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Viewing 15 replies - 1 through 15 (of 249 total)
  • Ah, that was the problem! I had styled .cc-revoke with !important for the positioning attributes, but had not thought to do so for the colors. I think that did the trick. Thank you!

    Ate Up With Motor

    (@ate-up-with-motor)

    Okay, thanks!

    If possible, it would also be helpful if there were a way to allow reopening the revocable consent notice with a keyboard shortcut, so that users can do that as well.

    Ate Up With Motor

    (@ate-up-with-motor)

    Yes, I figured that, but what are the classes that determine the revocable notice styling? I tried assigning colors to .cc-revoke, but that had no effect, and there’s some kind of “override” class whose function I don’t understand (it has a numeric code that changes on each refresh). Even after looking at it with Inspect Element, I’m not sure what styles I need to assign to affect the revocable notice itself.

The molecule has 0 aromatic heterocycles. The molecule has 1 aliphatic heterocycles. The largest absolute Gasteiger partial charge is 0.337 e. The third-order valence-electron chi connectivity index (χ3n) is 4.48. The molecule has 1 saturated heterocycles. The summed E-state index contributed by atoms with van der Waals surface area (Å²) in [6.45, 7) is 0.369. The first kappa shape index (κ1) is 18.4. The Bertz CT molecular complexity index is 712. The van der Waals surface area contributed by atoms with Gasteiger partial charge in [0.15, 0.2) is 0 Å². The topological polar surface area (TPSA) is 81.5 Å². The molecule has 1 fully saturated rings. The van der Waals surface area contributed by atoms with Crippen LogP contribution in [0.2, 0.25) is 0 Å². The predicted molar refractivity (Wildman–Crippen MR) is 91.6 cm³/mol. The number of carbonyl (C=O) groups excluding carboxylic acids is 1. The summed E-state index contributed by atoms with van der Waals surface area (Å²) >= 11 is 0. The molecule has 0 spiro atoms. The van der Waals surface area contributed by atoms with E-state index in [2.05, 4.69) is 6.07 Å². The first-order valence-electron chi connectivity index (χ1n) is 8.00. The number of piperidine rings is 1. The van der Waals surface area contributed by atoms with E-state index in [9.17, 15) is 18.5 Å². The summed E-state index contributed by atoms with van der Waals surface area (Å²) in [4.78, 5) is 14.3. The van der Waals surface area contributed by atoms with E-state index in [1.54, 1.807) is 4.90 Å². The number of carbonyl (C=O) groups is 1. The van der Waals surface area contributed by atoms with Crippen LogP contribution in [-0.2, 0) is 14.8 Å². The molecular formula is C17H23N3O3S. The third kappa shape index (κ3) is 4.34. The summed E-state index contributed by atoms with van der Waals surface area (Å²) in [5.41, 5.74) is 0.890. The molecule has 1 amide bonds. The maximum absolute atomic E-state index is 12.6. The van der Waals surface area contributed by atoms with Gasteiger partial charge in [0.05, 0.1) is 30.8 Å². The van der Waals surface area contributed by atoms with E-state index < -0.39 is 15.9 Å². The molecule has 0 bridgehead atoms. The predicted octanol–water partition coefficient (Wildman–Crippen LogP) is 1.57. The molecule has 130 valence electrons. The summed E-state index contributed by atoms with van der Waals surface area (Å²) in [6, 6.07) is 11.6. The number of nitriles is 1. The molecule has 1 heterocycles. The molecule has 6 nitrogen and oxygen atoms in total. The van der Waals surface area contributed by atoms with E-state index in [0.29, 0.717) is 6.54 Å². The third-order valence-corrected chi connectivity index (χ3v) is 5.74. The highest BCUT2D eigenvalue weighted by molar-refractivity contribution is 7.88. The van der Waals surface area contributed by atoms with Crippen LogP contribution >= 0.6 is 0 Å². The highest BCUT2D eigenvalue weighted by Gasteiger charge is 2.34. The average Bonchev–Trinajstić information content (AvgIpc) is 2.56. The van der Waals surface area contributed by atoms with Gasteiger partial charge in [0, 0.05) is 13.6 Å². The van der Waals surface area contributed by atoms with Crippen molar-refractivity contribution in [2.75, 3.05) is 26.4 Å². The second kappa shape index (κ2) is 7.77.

Ate Up With Motor

    (@ate-up-with-motor)

    Ah, okay — I misunderstood the extent of the new hooks. (I’m not a developer, so a lot of that stuff is only marginally comprehensible to me.) That would explain why I haven’t seen any way to do it (in plugins, either). Thanks for taking the time to clarify it for me!

    Ate Up With Motor

    (@ate-up-with-motor)

    I had thought WordPress 5.3 now had that functionality, according to this post:

    Use aria-label to ensure Posts and Comments navigation has proper context in WordPress 5.3

    … which says, “All these functions [including the_posts_pagination()] now implement aria_label parameter which can be used to pass custom value for the related HTML attribute.”

    I don’t understand the functions well enough to actually implement that, but it implies it’s now possible, although it’s also entirely possible I may be misunderstanding that post.